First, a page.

I did my best to repeat his Draconic name. "There. We are introduced."
Mourn nodded once. "What do you remember, Sirana?"
"Of what? A lot has happened."
"When the grey mage revealed part of your geas."
I felt an echo of sickness at his words, although it settled down again with a deep breath, and I frowned as tension filled my chest, like it had after I'd found Gaelan's dagger amid the cultist's rubbish. I swallowed and breathed again, looking at the shadow behind Mourn rather than at him.
"I...felt pain, as I am accustomed when attempting to speak something forbidden...but more so. Panic. Failure. I knew I had failed. I was first to suffer and then return to confess the failure to my...queen."
Mourn nodded. "That was the second part of the compulsion. Your ally triggered it by speaking what he deduced."
I shivered, imagining myself on my way back to the Underdark right now, instead of sitting here by this fire. "Alright. Then... after that, it felt like you were trying to rip a snarl out of my hair, right off my scalp. Except you weren't, it was... inside."
The half-breed's eyes were unblinking although I began to notice once again how often he tasted the air, how the secondary membrane protected his eyes from the wood smoke. "Do you understand what happened?"
I nodded hesitantly. "You...'unraveled' the spell using Draconic. Gavin absorbed the magic when it was released."
"Drawing the shock away from your unborn," he added plainly.
"Yes, I will be sure to thank him when he wakes," I said, my tone bordering on irritation as I waited for some comment about how unusual or unwise or uncaring it was for me to be pregnant on the Surface in the first place.
Would he question who or what the sire was, as if it was his business? Would he judge, like Tamuril, that I was putting myself and the baby in such danger, when she could not possibly know what had happened to lead to all this, or that I had to risk much to choose something more than two years of slavery and the condemnation of my firstborn?
Or why I would take the dangers of the Surface over giving any child of mine to Lolth's crippled Priesthood after one Draegloth had all but destroyed their standing?
Mourn tilted his head slightly but ultimately did not comment exactly as I expected. Instead he said, "I have gleaned these past weeks that you were headed to Manalar, and you said you planned to weaken them prior to the Ma'ab arrival. No mention of how you might accomplish this."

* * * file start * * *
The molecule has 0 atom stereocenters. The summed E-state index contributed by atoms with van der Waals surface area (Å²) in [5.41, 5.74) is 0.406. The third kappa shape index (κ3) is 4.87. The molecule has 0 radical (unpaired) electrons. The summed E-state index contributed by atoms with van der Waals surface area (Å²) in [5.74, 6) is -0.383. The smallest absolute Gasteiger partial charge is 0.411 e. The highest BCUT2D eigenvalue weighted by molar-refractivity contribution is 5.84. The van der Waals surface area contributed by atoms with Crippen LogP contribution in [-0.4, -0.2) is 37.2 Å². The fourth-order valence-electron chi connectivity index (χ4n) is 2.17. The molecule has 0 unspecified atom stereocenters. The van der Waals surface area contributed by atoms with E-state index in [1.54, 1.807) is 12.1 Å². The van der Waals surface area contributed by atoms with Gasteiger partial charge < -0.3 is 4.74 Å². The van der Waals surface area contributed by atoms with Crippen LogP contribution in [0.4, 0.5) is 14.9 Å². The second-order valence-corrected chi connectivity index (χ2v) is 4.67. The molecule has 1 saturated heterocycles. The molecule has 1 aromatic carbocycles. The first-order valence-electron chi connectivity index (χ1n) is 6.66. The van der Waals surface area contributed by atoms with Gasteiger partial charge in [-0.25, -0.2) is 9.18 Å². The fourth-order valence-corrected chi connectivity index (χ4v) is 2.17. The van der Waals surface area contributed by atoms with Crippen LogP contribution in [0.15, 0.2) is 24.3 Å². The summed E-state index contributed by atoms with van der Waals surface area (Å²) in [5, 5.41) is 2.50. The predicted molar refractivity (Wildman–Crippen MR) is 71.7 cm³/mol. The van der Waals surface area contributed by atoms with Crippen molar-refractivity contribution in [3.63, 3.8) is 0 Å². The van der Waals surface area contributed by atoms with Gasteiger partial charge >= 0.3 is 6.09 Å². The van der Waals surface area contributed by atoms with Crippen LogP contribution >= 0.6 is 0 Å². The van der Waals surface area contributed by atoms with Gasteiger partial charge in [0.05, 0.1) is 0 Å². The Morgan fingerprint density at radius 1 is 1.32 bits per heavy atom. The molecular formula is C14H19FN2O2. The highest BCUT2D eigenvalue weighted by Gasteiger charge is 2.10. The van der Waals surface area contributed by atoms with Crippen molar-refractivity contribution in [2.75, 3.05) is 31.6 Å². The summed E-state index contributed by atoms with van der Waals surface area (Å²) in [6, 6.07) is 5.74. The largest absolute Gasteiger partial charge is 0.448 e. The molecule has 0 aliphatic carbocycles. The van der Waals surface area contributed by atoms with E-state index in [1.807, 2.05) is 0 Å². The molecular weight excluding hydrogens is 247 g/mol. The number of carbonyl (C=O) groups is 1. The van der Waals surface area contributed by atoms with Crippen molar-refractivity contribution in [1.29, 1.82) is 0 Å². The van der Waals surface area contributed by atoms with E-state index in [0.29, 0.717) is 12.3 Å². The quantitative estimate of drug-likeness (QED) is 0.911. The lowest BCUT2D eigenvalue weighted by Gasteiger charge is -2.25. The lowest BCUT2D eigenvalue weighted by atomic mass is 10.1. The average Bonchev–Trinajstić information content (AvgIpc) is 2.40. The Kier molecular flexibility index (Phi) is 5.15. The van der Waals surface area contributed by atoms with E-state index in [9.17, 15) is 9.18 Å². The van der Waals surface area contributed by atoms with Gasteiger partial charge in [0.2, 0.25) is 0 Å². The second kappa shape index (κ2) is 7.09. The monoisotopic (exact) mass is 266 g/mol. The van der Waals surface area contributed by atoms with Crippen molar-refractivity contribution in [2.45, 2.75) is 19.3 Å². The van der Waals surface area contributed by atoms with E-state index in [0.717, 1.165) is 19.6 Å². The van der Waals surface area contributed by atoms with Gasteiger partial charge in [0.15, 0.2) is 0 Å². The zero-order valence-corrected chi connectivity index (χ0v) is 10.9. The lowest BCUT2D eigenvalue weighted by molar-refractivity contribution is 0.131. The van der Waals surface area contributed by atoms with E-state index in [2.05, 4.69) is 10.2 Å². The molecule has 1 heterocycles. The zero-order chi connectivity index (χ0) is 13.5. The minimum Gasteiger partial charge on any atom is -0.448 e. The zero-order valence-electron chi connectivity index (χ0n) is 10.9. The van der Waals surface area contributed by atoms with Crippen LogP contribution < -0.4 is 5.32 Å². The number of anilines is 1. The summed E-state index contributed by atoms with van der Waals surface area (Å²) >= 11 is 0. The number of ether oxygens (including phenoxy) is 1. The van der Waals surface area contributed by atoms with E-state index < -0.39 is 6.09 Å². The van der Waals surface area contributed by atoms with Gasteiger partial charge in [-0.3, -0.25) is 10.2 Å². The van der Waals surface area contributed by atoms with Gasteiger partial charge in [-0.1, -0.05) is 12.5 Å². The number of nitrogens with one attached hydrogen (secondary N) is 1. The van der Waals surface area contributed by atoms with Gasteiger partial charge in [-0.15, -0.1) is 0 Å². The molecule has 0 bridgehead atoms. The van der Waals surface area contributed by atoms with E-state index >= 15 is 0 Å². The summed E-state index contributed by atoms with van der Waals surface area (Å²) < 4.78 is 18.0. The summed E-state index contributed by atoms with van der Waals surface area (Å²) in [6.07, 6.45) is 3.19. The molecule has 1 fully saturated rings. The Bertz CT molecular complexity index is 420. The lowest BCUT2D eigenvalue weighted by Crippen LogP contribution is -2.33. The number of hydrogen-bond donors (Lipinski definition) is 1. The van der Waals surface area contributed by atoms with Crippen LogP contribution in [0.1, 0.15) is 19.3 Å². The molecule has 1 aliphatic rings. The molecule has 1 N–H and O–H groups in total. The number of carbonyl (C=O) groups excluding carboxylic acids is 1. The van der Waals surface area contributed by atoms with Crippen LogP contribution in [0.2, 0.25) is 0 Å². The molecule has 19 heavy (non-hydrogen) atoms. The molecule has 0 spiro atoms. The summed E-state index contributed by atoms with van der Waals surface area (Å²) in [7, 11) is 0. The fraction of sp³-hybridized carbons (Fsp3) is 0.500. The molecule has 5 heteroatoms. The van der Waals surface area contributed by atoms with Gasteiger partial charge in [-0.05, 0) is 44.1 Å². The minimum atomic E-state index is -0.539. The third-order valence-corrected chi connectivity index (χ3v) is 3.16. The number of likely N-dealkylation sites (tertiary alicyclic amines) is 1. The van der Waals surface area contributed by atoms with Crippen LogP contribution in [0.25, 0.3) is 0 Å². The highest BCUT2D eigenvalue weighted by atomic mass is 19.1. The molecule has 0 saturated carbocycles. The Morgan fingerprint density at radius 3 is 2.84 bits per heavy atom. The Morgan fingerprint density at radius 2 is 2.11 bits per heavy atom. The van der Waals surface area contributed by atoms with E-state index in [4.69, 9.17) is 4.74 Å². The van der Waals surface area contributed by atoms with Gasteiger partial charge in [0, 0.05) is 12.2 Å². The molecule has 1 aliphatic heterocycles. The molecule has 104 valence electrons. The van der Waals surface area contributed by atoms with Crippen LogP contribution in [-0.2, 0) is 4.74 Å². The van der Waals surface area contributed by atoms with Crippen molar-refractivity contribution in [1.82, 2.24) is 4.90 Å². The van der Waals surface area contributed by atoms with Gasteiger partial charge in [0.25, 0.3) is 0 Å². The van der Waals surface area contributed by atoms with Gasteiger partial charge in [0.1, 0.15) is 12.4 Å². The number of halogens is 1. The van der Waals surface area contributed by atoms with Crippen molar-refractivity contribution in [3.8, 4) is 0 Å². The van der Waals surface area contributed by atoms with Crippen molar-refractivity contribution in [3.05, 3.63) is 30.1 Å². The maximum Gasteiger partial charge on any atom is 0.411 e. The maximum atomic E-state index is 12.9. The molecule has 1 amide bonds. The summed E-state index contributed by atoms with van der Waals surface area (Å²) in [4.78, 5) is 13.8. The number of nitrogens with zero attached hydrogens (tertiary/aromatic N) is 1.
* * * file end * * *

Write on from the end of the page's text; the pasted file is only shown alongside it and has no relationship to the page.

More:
I smiled a bit at the opening. "Well, the details need refiguring. You slew most of us, remember? The plan has changed."
"You still mean to go."
"Yes," I said with careful levelness. "Whether you make a contract with us, or not."
"Manalar's weakness is the objective of the contract?"
"One part of it."
Mourn's tail slid along the ground behind him, shifting to the opposite side and coiling up partway. He still watched me unblinking and his focus seemed almost penetrating.
"Would we be acting against the Guild, infiltrating the temple city?" I asked, confident of the answer in what Mathias and Brom had told me.
The half-blood grunted and shook his head. "No." He paused then, and did not go down the path of question I expected right then. "What is the other objective?"
*Not one to be led by the dangling root, I see...*
"Locate and possibly recover another Drow in the same area."
Mourn stared at me for several long moments as the air shifted, blowing a cool breeze in from off the river. He did not say anything immediately to that, and I took the moment to lean and retrieve my waterskin to take a drink.
"The same one who owned the dagger found in the trash?" he asked, indicating the general direction of Gaelan's blade among my own possessions.
I shook my head. "No. A...third Drow. There were three of us sent from the Underdark."
Mourn was highly focused on me. "All of you were sent to cross the Midway, seeking something. Separate things?"